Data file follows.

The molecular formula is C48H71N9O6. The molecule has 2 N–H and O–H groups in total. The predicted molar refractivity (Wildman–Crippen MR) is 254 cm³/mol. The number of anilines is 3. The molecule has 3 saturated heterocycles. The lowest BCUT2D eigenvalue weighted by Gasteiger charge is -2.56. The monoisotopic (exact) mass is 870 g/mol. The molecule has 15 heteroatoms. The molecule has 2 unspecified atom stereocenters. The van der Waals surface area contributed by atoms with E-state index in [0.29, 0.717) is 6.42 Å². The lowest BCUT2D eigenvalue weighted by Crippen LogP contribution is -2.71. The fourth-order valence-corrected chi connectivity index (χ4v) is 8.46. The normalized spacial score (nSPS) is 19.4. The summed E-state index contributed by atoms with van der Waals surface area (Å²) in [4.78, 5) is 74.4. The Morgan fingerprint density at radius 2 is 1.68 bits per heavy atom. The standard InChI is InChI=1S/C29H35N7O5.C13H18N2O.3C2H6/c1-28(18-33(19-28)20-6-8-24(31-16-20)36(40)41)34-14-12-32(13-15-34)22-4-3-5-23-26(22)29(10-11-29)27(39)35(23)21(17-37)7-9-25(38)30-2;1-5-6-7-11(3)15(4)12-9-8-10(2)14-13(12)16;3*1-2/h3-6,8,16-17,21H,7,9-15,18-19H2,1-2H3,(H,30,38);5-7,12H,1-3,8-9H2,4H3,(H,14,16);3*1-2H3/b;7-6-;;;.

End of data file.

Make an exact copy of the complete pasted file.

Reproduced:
The molecular formula is C48H71N9O6. The molecule has 2 N–H and O–H groups in total. The predicted molar refractivity (Wildman–Crippen MR) is 254 cm³/mol. The number of anilines is 3. The molecule has 3 saturated heterocycles. The lowest BCUT2D eigenvalue weighted by Gasteiger charge is -2.56. The monoisotopic (exact) mass is 870 g/mol. The molecule has 15 heteroatoms. The molecule has 2 unspecified atom stereocenters. The van der Waals surface area contributed by atoms with E-state index in [0.29, 0.717) is 6.42 Å². The lowest BCUT2D eigenvalue weighted by Crippen LogP contribution is -2.71. The fourth-order valence-corrected chi connectivity index (χ4v) is 8.46. The normalized spacial score (nSPS) is 19.4. The summed E-state index contributed by atoms with van der Waals surface area (Å²) in [4.78, 5) is 74.4. The Morgan fingerprint density at radius 2 is 1.68 bits per heavy atom. The standard InChI is InChI=1S/C29H35N7O5.C13H18N2O.3C2H6/c1-28(18-33(19-28)20-6-8-24(31-16-20)36(40)41)34-14-12-32(13-15-34)22-4-3-5-23-26(22)29(10-11-29)27(39)35(23)21(17-37)7-9-25(38)30-2;1-5-6-7-11(3)15(4)12-9-8-10(2)14-13(12)16;3*1-2/h3-6,8,16-17,21H,7,9-15,18-19H2,1-2H3,(H,30,38);5-7,12H,1-3,8-9H2,4H3,(H,14,16);3*1-2H3/b;7-6-;;;.